In the fall of 2017, a team of primary-role advisors and advising administrators at Penn State developed a foundational online course designed to help the faculty advisor understand the advising role. The goals were to develop skills, knowledge, and theoretical underpinnings to successfully guide students. A non-credit course was developed using Canvas, the Penn State Learning Management System most faculty utilize in their teaching. It is a self-paced, one-month course with a facilitator in place of an instructor; however, there is flexibility for participants who need additional time. Participants enroll in the online course through Penn State’s World Campus Faculty Development team who manages online, non-credit courses available to all stakeholders at the University.

The team developed five foundational modules, based on NACADA’s Core Competencies (2017), which incorporate the conceptual, informational, and relational components of academic advising. A technical component was also incorporated into each module to teach the use of student information systems at Penn State.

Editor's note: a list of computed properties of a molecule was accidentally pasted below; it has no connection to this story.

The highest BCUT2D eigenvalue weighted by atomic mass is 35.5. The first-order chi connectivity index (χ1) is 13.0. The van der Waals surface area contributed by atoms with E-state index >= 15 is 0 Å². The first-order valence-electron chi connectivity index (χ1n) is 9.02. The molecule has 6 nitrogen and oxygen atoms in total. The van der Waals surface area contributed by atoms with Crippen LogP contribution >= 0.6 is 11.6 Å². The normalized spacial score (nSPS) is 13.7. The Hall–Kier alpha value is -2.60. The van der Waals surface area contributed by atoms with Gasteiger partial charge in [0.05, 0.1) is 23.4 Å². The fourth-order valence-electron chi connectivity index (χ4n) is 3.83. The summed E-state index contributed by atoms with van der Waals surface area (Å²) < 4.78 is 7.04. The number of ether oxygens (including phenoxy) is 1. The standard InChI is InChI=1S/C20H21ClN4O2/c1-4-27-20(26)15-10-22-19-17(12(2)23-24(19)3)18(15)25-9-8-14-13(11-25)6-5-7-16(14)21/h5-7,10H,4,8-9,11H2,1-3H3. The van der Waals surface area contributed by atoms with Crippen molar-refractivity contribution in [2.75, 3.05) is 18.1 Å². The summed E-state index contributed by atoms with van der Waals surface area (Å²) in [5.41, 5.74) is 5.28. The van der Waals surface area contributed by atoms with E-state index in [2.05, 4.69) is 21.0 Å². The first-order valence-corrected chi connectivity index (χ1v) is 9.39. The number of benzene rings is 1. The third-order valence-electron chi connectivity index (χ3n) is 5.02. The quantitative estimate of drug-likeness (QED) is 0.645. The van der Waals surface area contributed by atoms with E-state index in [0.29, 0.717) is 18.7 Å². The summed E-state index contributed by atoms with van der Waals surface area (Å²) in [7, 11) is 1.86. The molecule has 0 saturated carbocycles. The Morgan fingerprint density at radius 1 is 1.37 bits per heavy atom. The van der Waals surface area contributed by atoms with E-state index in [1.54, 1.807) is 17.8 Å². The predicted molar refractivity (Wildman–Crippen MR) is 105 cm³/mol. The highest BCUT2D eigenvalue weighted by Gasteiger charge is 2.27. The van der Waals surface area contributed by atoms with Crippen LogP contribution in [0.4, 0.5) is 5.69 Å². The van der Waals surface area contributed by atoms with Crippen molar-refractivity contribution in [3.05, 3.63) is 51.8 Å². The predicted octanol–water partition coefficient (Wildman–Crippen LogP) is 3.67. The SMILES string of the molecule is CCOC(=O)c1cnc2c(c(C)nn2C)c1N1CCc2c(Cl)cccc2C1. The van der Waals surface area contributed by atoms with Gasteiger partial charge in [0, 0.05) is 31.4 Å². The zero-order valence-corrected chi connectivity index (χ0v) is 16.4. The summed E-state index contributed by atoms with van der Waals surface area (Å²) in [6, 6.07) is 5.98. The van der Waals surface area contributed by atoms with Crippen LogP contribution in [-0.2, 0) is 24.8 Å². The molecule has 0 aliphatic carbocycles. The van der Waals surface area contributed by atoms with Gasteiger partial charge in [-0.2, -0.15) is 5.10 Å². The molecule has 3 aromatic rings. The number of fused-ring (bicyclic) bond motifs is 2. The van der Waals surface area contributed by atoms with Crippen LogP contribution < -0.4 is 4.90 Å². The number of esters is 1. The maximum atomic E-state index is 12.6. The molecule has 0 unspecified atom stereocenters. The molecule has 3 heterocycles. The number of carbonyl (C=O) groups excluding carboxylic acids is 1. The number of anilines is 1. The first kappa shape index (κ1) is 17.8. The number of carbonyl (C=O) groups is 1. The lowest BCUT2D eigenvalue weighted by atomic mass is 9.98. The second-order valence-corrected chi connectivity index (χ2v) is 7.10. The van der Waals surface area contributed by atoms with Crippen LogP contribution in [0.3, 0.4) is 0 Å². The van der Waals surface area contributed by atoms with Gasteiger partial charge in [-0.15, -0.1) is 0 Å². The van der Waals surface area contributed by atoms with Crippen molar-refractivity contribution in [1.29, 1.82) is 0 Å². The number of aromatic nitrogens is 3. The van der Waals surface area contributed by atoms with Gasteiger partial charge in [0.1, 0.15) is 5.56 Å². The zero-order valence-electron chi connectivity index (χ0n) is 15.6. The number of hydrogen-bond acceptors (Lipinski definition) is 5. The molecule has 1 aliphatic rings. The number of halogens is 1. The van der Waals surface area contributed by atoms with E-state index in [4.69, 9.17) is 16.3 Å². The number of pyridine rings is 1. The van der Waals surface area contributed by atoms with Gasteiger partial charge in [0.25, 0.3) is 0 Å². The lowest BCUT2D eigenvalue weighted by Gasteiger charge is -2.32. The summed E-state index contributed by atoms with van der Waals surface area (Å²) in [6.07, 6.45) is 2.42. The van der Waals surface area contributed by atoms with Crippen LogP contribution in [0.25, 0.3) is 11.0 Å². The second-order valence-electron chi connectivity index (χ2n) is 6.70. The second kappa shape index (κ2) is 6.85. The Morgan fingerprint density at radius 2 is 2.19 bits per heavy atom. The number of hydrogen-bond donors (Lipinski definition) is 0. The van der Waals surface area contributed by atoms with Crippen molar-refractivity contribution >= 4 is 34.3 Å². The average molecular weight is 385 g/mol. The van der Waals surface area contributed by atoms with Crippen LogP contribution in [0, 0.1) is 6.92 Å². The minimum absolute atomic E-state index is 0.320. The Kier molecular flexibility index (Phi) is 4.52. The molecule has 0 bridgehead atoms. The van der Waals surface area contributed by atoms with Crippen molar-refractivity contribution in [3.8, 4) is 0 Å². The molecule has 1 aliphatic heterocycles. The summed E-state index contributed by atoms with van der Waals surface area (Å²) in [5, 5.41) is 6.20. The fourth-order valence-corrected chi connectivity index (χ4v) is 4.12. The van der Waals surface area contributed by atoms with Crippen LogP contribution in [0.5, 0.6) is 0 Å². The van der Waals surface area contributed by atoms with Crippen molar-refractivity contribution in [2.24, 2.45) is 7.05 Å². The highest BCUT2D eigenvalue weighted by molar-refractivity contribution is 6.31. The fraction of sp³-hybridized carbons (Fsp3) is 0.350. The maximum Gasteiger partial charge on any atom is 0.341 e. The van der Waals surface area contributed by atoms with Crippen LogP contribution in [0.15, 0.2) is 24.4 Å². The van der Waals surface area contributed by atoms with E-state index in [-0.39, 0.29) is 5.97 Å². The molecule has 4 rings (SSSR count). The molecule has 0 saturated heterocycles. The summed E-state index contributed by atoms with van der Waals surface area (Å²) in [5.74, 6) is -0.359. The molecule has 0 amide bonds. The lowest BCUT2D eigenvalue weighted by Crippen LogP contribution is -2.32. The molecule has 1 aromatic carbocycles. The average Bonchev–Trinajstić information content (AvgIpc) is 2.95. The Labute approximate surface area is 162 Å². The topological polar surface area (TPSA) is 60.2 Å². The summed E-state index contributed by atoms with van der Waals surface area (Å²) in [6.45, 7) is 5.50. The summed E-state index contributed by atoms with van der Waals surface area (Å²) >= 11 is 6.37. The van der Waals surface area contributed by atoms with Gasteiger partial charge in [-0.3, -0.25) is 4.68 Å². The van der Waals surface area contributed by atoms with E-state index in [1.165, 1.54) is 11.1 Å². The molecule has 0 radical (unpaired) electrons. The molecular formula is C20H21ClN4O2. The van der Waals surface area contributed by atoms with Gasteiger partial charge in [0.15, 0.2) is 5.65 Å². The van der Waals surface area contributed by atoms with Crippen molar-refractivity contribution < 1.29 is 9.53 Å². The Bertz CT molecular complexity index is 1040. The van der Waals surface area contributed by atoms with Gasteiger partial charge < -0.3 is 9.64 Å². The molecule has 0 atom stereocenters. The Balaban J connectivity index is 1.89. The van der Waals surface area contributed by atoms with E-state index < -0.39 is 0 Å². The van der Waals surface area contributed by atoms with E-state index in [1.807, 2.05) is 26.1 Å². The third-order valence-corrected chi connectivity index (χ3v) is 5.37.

The five modules are:

Building a Solid Academic Advising Foundation, which includes Penn State’s Advising Mission and Policy, the history of academic advising, the role of the faculty advisor, and informational pieces about Penn State’s curriculum and privacy of student records. According to Cate and Miller (2015), “Advising is an intentional activity; therefore, a well-crafted advising mission statement helps advisers discern the level to which their efforts contribute to student and institutional success” (p. 43).

The Relational Component and Academic Advising Approaches, which includes an introduction to three approaches to academic advising, building relationships with students, and utilizing the student information system.